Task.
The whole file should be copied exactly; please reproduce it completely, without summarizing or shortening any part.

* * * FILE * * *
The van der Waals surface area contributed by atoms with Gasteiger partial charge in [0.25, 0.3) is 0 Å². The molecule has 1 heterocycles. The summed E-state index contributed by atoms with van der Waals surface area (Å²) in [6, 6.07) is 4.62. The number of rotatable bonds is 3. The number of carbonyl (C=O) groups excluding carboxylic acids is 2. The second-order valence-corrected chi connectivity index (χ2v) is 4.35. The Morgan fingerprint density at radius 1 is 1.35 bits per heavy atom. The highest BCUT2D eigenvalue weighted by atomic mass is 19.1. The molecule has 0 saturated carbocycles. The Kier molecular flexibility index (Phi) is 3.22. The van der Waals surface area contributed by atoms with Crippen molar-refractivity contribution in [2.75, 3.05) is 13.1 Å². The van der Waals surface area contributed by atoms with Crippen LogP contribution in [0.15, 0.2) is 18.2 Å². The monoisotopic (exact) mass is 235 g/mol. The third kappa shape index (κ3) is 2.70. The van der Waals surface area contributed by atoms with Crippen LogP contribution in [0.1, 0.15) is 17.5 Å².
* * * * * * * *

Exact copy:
The van der Waals surface area contributed by atoms with Gasteiger partial charge in [0.25, 0.3) is 0 Å². The molecule has 1 heterocycles. The summed E-state index contributed by atoms with van der Waals surface area (Å²) in [6, 6.07) is 4.62. The number of rotatable bonds is 3. The number of carbonyl (C=O) groups excluding carboxylic acids is 2. The second-order valence-corrected chi connectivity index (χ2v) is 4.35. The Morgan fingerprint density at radius 1 is 1.35 bits per heavy atom. The highest BCUT2D eigenvalue weighted by atomic mass is 19.1. The molecule has 0 saturated carbocycles. The Kier molecular flexibility index (Phi) is 3.22. The van der Waals surface area contributed by atoms with Crippen molar-refractivity contribution in [2.75, 3.05) is 13.1 Å². The van der Waals surface area contributed by atoms with Crippen LogP contribution in [0.15, 0.2) is 18.2 Å². The monoisotopic (exact) mass is 235 g/mol. The third kappa shape index (κ3) is 2.70. The van der Waals surface area contributed by atoms with Crippen LogP contribution in [0.1, 0.15) is 17.5 Å².